The National Theatre has today announced nine productions that will play on the South Bank in 2020-2021 alongside previouslyannounced shows. These run alongside their international touring productions, three plays that will tour to multiple venues across the UK and a West End transfer. The NT also announces today that it will increase the quantity of low-price tickets on the South Bank by 25%, with 250,000 available across the year at £20 or less.
The incomparable Marieke Heebink astonishes in Simon Stone and ITA-ensemble’s production of Medea at the Barbican Theatre
“I remember us That’s what I do now”
I first saw Simon Stone’s Medeain Amsterdam, in Dutch, without surtitles, and it was a revelatory experience which has lingered long in my memory as one of the best classical adaptations I’ve ever seen. So the chance to revisit it at the Barbican, once again anchored by the incomparable Marieke Heebink in Bob Cousins’ stunning design was unmissable.
And it did not disappoint in its ferocious retelling of Euripides’ classic, as Stone makes it feel urgent and chilling and all-too-appalling believable in its depiction of a woman pushed to the edge. Poleaxed by the revelation of her husband’s affair with his boss’s daughter, her extreme actions saw her committed to a psychiatric institution. A year later on her release, she craves a fresh start but finds the world has moved on without her. Continue reading “Review: Medea, Barbican”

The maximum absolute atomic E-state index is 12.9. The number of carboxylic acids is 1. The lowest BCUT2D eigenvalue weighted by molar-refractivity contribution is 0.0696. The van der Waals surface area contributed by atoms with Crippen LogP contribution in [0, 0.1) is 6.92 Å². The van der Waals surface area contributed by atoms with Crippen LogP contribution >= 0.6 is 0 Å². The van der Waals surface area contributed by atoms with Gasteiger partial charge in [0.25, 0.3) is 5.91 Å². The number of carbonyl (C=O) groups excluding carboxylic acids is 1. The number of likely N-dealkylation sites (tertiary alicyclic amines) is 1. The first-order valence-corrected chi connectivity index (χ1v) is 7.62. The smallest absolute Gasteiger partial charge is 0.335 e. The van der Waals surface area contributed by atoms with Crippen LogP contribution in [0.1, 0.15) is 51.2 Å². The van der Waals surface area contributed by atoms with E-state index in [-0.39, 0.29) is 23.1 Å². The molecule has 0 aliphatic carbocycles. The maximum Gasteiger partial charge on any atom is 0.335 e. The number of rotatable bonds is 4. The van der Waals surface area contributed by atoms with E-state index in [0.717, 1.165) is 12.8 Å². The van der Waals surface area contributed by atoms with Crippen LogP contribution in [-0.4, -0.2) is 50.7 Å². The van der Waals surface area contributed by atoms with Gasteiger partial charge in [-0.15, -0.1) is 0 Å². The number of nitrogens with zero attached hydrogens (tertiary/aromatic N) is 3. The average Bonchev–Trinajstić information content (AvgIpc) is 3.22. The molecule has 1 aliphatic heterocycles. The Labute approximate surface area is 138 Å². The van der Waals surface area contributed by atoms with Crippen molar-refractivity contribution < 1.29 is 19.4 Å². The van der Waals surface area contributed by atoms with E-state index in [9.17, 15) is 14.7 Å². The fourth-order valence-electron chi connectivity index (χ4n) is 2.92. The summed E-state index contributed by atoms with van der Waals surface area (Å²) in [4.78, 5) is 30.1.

So many of the recommendations for shows to see next year focus on the West End. And for sure, I’m excited to catch big ticket numbers like All About Eve, Come From Away, and Waitress but I wanted to cast my eye a little further afield, so here’s my top tips for shows on the London fringe (plus one from the Barbican) and across the UK.
1 Medea, Internationaal Theater Amsterdam at the Barbican
Simon Stone’s sleekly contemporary recasting of Euripides is straight up amazing. Anchored by a storming performance from Marieke Heebink, it is as beautiful and brutal as they come. It’s also one of the few plays that has legit made me go ‘oh no’ out loud once a particular penny dropped. My review from 2014 is here but do yourself a favour and don’t read it until you’ve seen it.
2 Macbeth, Watermill Theatre
2018 saw some disappointing Macbeths and I was thus ready to swear off the play for 2019. But the Watermill Ensemble’s decision to tackle the play will certainly break that resolve, Paul Hart’s innovative direction of this spectacular actor-musician team will surely break the hoodoo…